Who doesn’t like the colourful and outstanding patterns in the sky that make our heart swell with happiness when the fireworks are performing up and above? The use of these crackers is a symbol of joy, happiness, and celebration.
From festivals to weddings, to New Year firecrackers have been an important part. However, these firecrackers that give momentary happiness also bring with them long term consequences that we have to pay a heavy price for.
Endless toxic effects of firecrackers
From noise pollution to air pollution, the toxic effects of firecrackers are endless. The capital city of India, Delhi is already facing the brunt of air pollution. Throughout India the air is already in the severe category because of the pollution from traffic, smoke released by industrial chimneys, the burning of agricultural waste and firecrackers are acting as fuel to the already existing problems.
Outdoor air pollution or ambient air pollution is one of the major causes of disease and death globally. Pollutants like particulate matter, ozone, nitrogen dioxide, carbon dioxide and sulphur dioxide in the air are of major concern. These pollutants can cause simple problems like respiratory irritation, breathing difficulties to major problems like premature death even among healthy individuals.
The actual risk of adverse effects depends on the individual’s immunity, current health, and physiological status, the type of pollutant, its concentration and length of exposure.
4.2 million premature deaths due to air pollution
Particulate matter that is of less than 10 and 2.5 microns in diameter that are also present in the crackers is the leading cause of lung cancer as these particles can penetrate deep into the airway passages, the lungs and finally entering the bloodstream.
Globally, an estimated 4.2 million premature deaths are associated with outdoor air pollution mainly due to stroke, heart disease, chronic obstructive pulmonary disease, lung cancer and acute lower respiratory infection in children.
According to the World Health Organisation (WHO), the worldwide ambient air pollution accounts for:
- 43% of all deaths and disease from chronic obstructive pulmonary disease (COPD)
- 29% of all deaths and disease from lung cancer
- 25% of all deaths and disease from ischaemic heart disease (IHD)
- 24% of all deaths from stroke and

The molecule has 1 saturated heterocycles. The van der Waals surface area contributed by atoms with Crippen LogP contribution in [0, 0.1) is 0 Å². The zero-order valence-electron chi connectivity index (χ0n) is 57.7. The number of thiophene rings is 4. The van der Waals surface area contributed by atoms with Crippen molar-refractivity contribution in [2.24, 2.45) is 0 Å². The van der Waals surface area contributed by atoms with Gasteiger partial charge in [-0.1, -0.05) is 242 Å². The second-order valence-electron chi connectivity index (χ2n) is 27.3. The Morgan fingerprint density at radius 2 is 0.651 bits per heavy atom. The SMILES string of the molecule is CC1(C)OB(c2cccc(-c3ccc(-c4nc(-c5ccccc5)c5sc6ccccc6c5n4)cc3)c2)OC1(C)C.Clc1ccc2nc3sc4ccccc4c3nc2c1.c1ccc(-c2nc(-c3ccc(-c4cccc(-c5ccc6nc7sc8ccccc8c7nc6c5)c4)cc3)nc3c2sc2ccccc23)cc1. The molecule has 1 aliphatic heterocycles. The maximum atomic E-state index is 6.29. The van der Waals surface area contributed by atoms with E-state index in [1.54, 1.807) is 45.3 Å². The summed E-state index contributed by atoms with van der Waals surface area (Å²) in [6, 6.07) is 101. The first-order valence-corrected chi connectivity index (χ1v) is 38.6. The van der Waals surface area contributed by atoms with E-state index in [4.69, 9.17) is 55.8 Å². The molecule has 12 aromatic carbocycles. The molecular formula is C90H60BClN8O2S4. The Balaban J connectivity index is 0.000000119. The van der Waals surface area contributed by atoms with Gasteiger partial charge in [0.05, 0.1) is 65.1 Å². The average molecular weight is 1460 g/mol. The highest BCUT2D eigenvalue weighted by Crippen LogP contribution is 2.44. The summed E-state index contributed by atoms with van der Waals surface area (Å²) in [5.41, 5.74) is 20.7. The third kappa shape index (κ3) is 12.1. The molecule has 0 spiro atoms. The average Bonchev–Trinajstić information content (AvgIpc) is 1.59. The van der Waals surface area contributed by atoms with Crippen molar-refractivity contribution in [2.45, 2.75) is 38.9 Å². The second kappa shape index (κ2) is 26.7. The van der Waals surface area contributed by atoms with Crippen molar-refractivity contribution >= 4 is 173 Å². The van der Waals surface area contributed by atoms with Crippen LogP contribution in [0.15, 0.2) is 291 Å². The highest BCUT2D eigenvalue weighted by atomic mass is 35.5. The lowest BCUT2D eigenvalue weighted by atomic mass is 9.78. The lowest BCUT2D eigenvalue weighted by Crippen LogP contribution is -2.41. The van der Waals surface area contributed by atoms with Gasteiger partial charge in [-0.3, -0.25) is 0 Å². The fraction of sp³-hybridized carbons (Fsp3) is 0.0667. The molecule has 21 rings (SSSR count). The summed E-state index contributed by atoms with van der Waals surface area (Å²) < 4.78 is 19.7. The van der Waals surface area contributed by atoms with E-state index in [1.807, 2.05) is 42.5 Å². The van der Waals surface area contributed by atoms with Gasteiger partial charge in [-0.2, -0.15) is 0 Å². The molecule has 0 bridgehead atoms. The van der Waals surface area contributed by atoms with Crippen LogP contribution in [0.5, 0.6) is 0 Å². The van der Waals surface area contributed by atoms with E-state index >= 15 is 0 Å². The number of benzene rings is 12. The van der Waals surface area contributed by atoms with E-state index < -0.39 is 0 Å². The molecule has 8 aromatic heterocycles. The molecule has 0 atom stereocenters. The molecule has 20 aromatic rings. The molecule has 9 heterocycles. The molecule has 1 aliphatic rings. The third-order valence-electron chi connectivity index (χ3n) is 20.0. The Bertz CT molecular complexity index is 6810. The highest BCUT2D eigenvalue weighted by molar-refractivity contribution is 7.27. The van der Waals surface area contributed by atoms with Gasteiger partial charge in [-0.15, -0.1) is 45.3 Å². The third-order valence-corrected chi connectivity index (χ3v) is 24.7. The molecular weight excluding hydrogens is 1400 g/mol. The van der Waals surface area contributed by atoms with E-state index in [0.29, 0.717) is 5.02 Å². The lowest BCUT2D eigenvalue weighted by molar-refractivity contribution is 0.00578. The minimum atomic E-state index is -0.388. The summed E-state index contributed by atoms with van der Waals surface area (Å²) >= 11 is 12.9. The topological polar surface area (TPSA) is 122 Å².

- 17% of all deaths and disease from an acute lower respiratory infection
The individuals who are at increased risk of severe health problems due to air pollution are:
- Immunocompromised individuals and individuals with an existing medical condition like cardiovascular diseases, lung diseases, cancer, diabetes, AIDS, etc.
- Individuals undergoing long term medical treatment.
- Pregnant women
- Older adults and the elderly
There are a number of immediate health problems which one can face due to polluted air:
- Increased fatigue, headache, dry throat and nausea. Irritation in the eyes and nose.
- Shortness of breath and tightness in the chest along with repeated dry cough, sore throat that may lead to a secondary infection.
- Weakened athletic performance
- Increase susceptibility to respiratory infections
- Aggravated heart diseases, ischemic heart diseases, cardiovascular problems and respiratory ailments
- Increased stress to the heart and lungs increasing the load on the organs to supply more oxygen to the body
- Damage to the respiratory cells
Meanwhile, long term exposure to polluted air can cause:
- Accelerated ageing of the lungs
- Loss of lung capacity
- A decrease in lung function
- Development of diseases like Asthma, Bronchitis, Emphysema, COPD, Lung cancer
- Irregular heartbeat, non- fatal heart attacks
- Shortened life span
- Premature death
Maternal exposure to air pollutants can have hazardous effects on the mother and the foetus:
- Premature foetal death
- Low birth weight.
- Premature birth
- Small gestational age births
- Congenital problems and disorders
Fireworks do symbolize happiness and festivity but in these times, when our country, the earth, and the climate are suffering because of global warming they can add an increased amount of burden to the environment.
The joy we experience for just one day or one night by watching the fireworks can lead to grave and fatal issues. It is up to each one of us to take this as personal responsibility and stop using firecrackers. We all have the right to clean air and lest not destroy it with our own hands.
(The views expressed in the article are the author’s own. Let Me Breathe neither endorses nor is responsible for them.)